May 4, 2009

No matter where you are in the process of building your spice cabinet & pantry, there are a few basic things to keep in mind:

1) For some herbs & spices, a higher price does equal higher quality.  I’ve put a star (*) here next to items worth splurging on.

2) Buy in small quantities whenever possible, especially when trying something new–quality does go down as the shelf life lengthens.  Try to find a grocery store that sells spices in bulk; usually they’ll be cheaper this way, too.

3) If you’re going to get really serious, invest in a spice grinder and buy as many spices as you can whole.  For example, I buy whole cumin seeds, toast them in a skillet, and grind them to make my own cumin powder.  I know, I’m hardcore like that.

By no means is this list comprehensive or ideal; it’s just a glimpse inside my kitchen cabinets.


Basil (this one we actually grow in the front yard)
Mint (it’s totally taking over the back patio)


Bay leaves (most chefs I know recommend California over Turkish)
Bouillon (vegetable—Knorr is a favorite brand)
Chili powder (Mexican)
Cumin powder
Curry powder*
Garlic powder
Herbs de Provence*
Italian seasoning
Parsley flakes
Peppercorns (in a grinder)*
Red pepper flakes
Spike seasoning (a really flavorful blend, an easy “add” for veggies, soups)
Tony’s Creole seasoning (perfect on breakfast potatoes & grilled meats)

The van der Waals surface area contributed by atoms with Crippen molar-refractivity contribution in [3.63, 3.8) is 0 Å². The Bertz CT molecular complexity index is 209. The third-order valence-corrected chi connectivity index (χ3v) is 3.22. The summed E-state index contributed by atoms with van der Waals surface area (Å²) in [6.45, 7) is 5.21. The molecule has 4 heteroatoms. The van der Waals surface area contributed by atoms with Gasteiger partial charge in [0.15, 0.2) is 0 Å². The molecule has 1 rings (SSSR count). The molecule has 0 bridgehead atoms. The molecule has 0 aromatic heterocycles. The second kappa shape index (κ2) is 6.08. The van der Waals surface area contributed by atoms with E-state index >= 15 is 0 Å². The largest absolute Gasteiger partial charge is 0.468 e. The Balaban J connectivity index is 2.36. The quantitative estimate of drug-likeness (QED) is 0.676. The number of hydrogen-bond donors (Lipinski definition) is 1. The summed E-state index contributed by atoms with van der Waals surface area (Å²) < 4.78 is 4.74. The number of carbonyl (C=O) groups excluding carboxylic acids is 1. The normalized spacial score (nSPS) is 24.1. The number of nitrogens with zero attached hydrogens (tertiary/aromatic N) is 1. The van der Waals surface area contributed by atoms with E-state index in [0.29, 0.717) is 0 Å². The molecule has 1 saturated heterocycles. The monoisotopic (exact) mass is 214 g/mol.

Anise seed*
Almond extract*
Baking cups
Baking powder (make sure it’s new!)
Baking soda
Cardamom (ground, whole)
Cloves (ground)*
Cinnamon (ground, sticks)*
Fennel (ground, whole)
Food coloring
Ginger (ground)*
Honey (local wildflower)*
Molasses (mild)
Nutmeg (ground, whole)*
Sea salt (flaky, so delicious on chocolate chip cookies)*
Vanilla extract*


Chili powder (Indian red mirchi)
Coriander (ground)
Cumin seeds
Curry leaves
Dill juice
Dry mustard powder (great in marinades & deviled eggs)
Fenugreek seeds
Garam Masala (spice blend)
Green peppercorns
Mustard seeds
Paprika (regular & smoked)
Za’atar (a Mediterranean spice blend, excellent in hummus)


  1. Why don’t you grow parsley in your backyard? I grow regular and flat leaf and mix with Basil in pestos and fresh pastas. Yummy.

    You should suggest NEVER using pre-ground spices unless absolutely necessary. Your pre-toat and grind tip works for everything. Including nuts and chiles.

    Toss the pre-made chili powder in the trash. Make it yourself from dried chiles (seeds removed), cumin seeds, dried oregano, garlic powder and coriander seeds. Toast and spin it in a blender and POW! The best chili powder in the world.

    Also having whole coriander around and using it any time you grind some cumin adds a great note. I suggest an old $5 coffee grinder for spice grinding. Works great.

    Comment by Jon — September 30, 2009 @ 2:35 pm

  2. Jon, thanks for your tip about home-ground chili powder–I’ll have to give that a try! Unfortunately, I’ve not had much luck growing fresh parsley–I think it’s a curse–so I just end up buying it.

    Comment by bluejeangourmet — October 1, 2009 @ 8:43 am

  3. Try growing parsley in a planter vs. the ground. I just use a plastic one the hangs from a deck or railing (then the bunnies can’t get to it). I keep it well watered and add some miracle grow once in a while. My kids nibble at the leaves. Lets just say they have terrific breath!

    The chili powder recipe is from Alton Brown’s Good Eats Chili episode. It’s like nothing I have ever used and it’s spicy with powerful flavor. You can also make variations very easily.

    I need more spice recipes so keep posting.

    Comment by Jon — October 1, 2009 @ 8:54 am

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